“Immersion is a neurologic state in which one is attentive to an experience and it resonates emotionally.”

Dr Paul Zak

The Theatre Is A Rehearsal For The Revolution

When we include elements of surprise in our learning experiences, we make learning more fun, more disruptive, and deeper. In Punchdrunk Enrichment, for example – immersive theatre company Punchdrunk’s educational series where they go into schools – they get teachers on board to prep the kids before the actors show up and something unexpected happens. 

They borrow several elements from immersive theatre, including:

  • Awe and wonder
  • A compelling story
  • A special place
  • Unfolds over time
  • Learners are spect-actors
  • The facilitator (or Joke) is neutral and ensures proceedings
  • The spect-actors find solutions

This sense of disruption and the unexpected is a crucial element in paving the way for transformations. Just as Augusto Boal said, “The theater itself is not revolutionary: it is a rehearsal for the revolution.”, so the learning experience is a rehearsal for life.

The Art Of Learn Scaping

There are several different forms of immersion, including:

  • Emotional
  • Cognitive
  • Active
  • Sensory
  • Virtual
  • Social

Another important form of immersion is physical, which is where Gibson’s Learn Scaping framework comes in.

The current stages of learning are usually a classroom or lecture hall. These are pretty uninspiring, and are designed to look like most people’s offices – they are designed for functionality, not inspiration. You can change this, however, by bringing props like masks or keys into the room, or decorating it to match your theme.

Some newer stages of learning are more innovative and more flexible. For example, in a recent learning experience staged by Gibson a room was themed to look like the House of Commons, inspiring students to engage with it in a more active way.

Finally, as Claus Raasted says, if you don’t have the room, just take people somewhere more inspiring! (We saw this in action at the inaugural World Experience Summit, where he took his audience off-site to the car park for an interactive session.)

Gibson has set out a Learn Scaping Checklist for what you should have in your room:

  • Theme/story
  • Purpose
  • Emotional effect

He also reminds you that you should design for the 5Ps:

  • People
  • Place
  • Props
  • Pace (choreography)
  • Principles (rules, games)

And that your learning experience should be a DREAM and contain:

  • Drama
  • Relationship – not only to each other, but also to what they already know
  • Emotion
  • Action
  • Meaning – this is the most important and is not the same as purpose, as it creates value for learners

Learning Ensembles: Designing Inclusive Learning Experiences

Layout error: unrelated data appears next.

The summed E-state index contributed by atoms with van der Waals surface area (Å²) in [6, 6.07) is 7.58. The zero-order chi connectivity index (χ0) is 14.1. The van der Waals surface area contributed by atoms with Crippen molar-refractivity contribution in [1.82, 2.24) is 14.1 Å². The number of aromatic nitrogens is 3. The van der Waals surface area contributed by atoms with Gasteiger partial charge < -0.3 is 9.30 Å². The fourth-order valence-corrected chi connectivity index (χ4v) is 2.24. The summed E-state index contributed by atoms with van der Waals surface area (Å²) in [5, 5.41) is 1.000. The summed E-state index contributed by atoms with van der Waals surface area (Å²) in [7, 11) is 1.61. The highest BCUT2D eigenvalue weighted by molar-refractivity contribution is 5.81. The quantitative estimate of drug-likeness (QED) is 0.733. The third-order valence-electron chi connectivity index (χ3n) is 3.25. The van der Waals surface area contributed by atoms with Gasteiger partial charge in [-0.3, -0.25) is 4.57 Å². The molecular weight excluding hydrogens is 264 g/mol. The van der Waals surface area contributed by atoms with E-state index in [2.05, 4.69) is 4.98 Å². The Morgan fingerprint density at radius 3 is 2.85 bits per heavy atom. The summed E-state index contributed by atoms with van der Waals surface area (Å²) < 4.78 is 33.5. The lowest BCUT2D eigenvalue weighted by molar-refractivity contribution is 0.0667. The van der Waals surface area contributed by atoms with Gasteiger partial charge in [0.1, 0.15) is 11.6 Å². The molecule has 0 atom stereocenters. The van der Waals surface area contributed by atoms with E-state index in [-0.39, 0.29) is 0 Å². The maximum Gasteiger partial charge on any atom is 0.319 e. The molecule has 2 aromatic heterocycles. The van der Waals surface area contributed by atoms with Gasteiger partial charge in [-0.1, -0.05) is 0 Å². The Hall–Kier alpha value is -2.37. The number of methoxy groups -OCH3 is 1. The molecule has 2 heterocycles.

In a classical orchestra, the conductor has to bring all the different performers together so they perform in unison and resonate in harmony, as one ensemble.

Similarly, the learning experience designer has to bring a group who have been thrown together into one ensemble by creating a safe space in which they can learn as much from each other as from the facilitator.

To do this, you must recognise the ways in which people differ from one another, which include (but are no means limited to):

Emotional state, extroverts or introverts, openness to change and learning, active or passive, energy levels, leaders or followers, emotional or rational, levels of language, previous experience(s), attention span, differently abled, levels of courage, preferred learning style…

It also means using DE&I and Belonging as tools to bring people together and take them on a journey from strangers to family, or to a “community of strangers”.

  • Diversity means recognising different voices (strangers).
  • Equity means making sure all voices are heard (acquaintances).
  • Inclusion means making their contributions important (friends).
  • Belonging means creating those bonds (family).

The WXO Take-Out

If you’re a learning experience designer, Gibson’s frameworks are obviously gold – but for anyone looking to design for transformation(s), there are plenty of takeaways that you can apply in your own experiences. 

We think designing an experience where people feel emotionally, psychologically and physically safe is key, and starting with the learner, not the content. Accepting that any one person’s journey isn’t linear, and that we can’t control the transformation that someone aspires to or will actually have, is also key to creating the stage and setting the direction for it to occur.

So next time you’re designing an experience, ask yourself:

  1. To what extent do you create a safe space in which guests can try out new things?
  2. What relationship do you want to create with your guests, or within the group you host for your experience?
  3. How do you cater for the diversity of individuals? How do you create a community of strangers?